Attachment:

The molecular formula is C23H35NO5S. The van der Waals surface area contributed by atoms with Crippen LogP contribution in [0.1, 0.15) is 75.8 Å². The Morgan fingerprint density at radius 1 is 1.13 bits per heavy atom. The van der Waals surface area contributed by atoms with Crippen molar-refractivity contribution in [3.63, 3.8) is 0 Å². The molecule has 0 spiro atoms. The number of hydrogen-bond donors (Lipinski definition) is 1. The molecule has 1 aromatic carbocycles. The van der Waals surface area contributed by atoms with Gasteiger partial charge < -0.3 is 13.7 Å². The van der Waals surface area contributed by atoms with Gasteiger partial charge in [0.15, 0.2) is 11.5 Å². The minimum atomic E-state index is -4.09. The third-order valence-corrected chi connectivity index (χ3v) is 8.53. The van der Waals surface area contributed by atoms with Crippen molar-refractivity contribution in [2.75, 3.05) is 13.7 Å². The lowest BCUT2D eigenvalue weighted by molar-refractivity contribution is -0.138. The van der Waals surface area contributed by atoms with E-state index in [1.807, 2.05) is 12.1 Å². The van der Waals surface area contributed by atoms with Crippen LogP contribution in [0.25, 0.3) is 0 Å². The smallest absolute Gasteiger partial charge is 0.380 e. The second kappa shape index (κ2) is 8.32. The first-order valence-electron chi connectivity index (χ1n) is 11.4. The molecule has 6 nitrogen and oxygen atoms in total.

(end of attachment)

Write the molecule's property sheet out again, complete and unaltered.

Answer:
The molecular formula is C23H35NO5S. The van der Waals surface area contributed by atoms with Crippen LogP contribution in [0.1, 0.15) is 75.8 Å². The Morgan fingerprint density at radius 1 is 1.13 bits per heavy atom. The van der Waals surface area contributed by atoms with Crippen molar-refractivity contribution in [3.63, 3.8) is 0 Å². The molecule has 0 spiro atoms. The number of hydrogen-bond donors (Lipinski definition) is 1. The molecule has 1 aromatic carbocycles. The van der Waals surface area contributed by atoms with Gasteiger partial charge < -0.3 is 13.7 Å². The van der Waals surface area contributed by atoms with Gasteiger partial charge in [0.15, 0.2) is 11.5 Å². The minimum atomic E-state index is -4.09. The third-order valence-corrected chi connectivity index (χ3v) is 8.53. The van der Waals surface area contributed by atoms with Crippen molar-refractivity contribution in [2.75, 3.05) is 13.7 Å². The lowest BCUT2D eigenvalue weighted by molar-refractivity contribution is -0.138. The van der Waals surface area contributed by atoms with E-state index in [1.807, 2.05) is 12.1 Å². The van der Waals surface area contributed by atoms with Crippen LogP contribution in [0.25, 0.3) is 0 Å². The smallest absolute Gasteiger partial charge is 0.380 e. The second kappa shape index (κ2) is 8.32. The first-order valence-electron chi connectivity index (χ1n) is 11.4. The molecule has 6 nitrogen and oxygen atoms in total.